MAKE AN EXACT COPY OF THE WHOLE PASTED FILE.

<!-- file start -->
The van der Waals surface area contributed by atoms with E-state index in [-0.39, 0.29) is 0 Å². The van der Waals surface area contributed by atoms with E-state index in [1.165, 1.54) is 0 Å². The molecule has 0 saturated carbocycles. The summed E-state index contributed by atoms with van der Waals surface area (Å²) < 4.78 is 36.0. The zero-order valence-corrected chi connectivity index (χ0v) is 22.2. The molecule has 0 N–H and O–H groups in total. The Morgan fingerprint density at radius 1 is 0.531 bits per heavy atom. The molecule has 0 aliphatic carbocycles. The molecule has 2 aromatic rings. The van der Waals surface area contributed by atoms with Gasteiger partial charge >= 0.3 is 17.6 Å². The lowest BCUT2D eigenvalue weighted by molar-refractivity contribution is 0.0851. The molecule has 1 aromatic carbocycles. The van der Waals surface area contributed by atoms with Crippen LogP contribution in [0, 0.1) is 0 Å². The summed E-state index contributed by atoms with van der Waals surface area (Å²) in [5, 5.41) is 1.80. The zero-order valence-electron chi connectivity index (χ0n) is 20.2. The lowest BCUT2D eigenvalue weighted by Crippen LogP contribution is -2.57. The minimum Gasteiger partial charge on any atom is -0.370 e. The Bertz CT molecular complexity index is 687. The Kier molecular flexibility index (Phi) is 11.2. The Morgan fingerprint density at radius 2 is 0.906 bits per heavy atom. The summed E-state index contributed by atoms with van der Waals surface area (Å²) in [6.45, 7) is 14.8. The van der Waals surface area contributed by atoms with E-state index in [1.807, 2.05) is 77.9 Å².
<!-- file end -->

The van der Waals surface area contributed by atoms with E-state index in [-0.39, 0.29) is 0 Å². The van der Waals surface area contributed by atoms with E-state index in [1.165, 1.54) is 0 Å². The molecule has 0 saturated carbocycles. The summed E-state index contributed by atoms with van der Waals surface area (Å²) < 4.78 is 36.0. The zero-order valence-corrected chi connectivity index (χ0v) is 22.2. The molecule has 0 N–H and O–H groups in total. The Morgan fingerprint density at radius 1 is 0.531 bits per heavy atom. The molecule has 0 aliphatic carbocycles. The molecule has 2 aromatic rings. The van der Waals surface area contributed by atoms with Gasteiger partial charge >= 0.3 is 17.6 Å². The lowest BCUT2D eigenvalue weighted by molar-refractivity contribution is 0.0851. The molecule has 1 aromatic carbocycles. The van der Waals surface area contributed by atoms with Crippen LogP contribution in [0, 0.1) is 0 Å². The summed E-state index contributed by atoms with van der Waals surface area (Å²) in [5, 5.41) is 1.80. The zero-order valence-electron chi connectivity index (χ0n) is 20.2. The lowest BCUT2D eigenvalue weighted by Crippen LogP contribution is -2.57. The minimum Gasteiger partial charge on any atom is -0.370 e. The Bertz CT molecular complexity index is 687. The Kier molecular flexibility index (Phi) is 11.2. The Morgan fingerprint density at radius 2 is 0.906 bits per heavy atom. The summed E-state index contributed by atoms with van der Waals surface area (Å²) in [6.45, 7) is 14.8. The van der Waals surface area contributed by atoms with E-state index in [1.807, 2.05) is 77.9 Å².